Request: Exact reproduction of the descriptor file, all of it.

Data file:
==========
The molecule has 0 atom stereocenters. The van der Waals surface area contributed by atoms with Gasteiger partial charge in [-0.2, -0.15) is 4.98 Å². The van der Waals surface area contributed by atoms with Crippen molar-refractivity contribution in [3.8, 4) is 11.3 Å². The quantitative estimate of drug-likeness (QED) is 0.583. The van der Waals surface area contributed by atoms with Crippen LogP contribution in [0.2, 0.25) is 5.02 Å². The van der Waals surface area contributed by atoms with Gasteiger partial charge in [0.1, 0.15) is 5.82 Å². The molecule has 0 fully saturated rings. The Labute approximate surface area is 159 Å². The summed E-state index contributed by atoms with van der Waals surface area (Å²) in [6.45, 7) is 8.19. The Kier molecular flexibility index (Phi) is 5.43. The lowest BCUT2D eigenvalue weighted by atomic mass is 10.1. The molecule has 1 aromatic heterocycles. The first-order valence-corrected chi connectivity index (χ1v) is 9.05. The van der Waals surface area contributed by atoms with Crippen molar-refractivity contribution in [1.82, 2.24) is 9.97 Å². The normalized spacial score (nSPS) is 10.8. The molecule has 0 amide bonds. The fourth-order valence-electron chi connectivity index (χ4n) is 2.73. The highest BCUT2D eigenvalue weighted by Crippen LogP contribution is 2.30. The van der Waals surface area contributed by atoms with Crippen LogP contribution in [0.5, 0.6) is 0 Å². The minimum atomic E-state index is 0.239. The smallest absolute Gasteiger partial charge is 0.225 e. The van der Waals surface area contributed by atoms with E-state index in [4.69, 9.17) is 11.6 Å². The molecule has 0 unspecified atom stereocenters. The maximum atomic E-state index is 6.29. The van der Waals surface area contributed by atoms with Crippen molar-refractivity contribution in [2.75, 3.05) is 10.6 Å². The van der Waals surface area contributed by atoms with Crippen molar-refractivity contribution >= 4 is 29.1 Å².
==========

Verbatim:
The molecule has 0 atom stereocenters. The van der Waals surface area contributed by atoms with Gasteiger partial charge in [-0.2, -0.15) is 4.98 Å². The van der Waals surface area contributed by atoms with Crippen molar-refractivity contribution in [3.8, 4) is 11.3 Å². The quantitative estimate of drug-likeness (QED) is 0.583. The van der Waals surface area contributed by atoms with Crippen LogP contribution in [0.2, 0.25) is 5.02 Å². The van der Waals surface area contributed by atoms with Gasteiger partial charge in [0.1, 0.15) is 5.82 Å². The molecule has 0 fully saturated rings. The Labute approximate surface area is 159 Å². The summed E-state index contributed by atoms with van der Waals surface area (Å²) in [6.45, 7) is 8.19. The Kier molecular flexibility index (Phi) is 5.43. The lowest BCUT2D eigenvalue weighted by atomic mass is 10.1. The molecule has 1 aromatic heterocycles. The first-order valence-corrected chi connectivity index (χ1v) is 9.05. The van der Waals surface area contributed by atoms with Crippen molar-refractivity contribution in [1.82, 2.24) is 9.97 Å². The normalized spacial score (nSPS) is 10.8. The molecule has 0 amide bonds. The fourth-order valence-electron chi connectivity index (χ4n) is 2.73. The highest BCUT2D eigenvalue weighted by Crippen LogP contribution is 2.30. The van der Waals surface area contributed by atoms with Crippen LogP contribution in [0.5, 0.6) is 0 Å². The minimum atomic E-state index is 0.239. The smallest absolute Gasteiger partial charge is 0.225 e. The van der Waals surface area contributed by atoms with E-state index in [4.69, 9.17) is 11.6 Å². The molecule has 0 unspecified atom stereocenters. The maximum atomic E-state index is 6.29. The van der Waals surface area contributed by atoms with Crippen molar-refractivity contribution in [2.75, 3.05) is 10.6 Å². The van der Waals surface area contributed by atoms with Crippen molar-refractivity contribution >= 4 is 29.1 Å².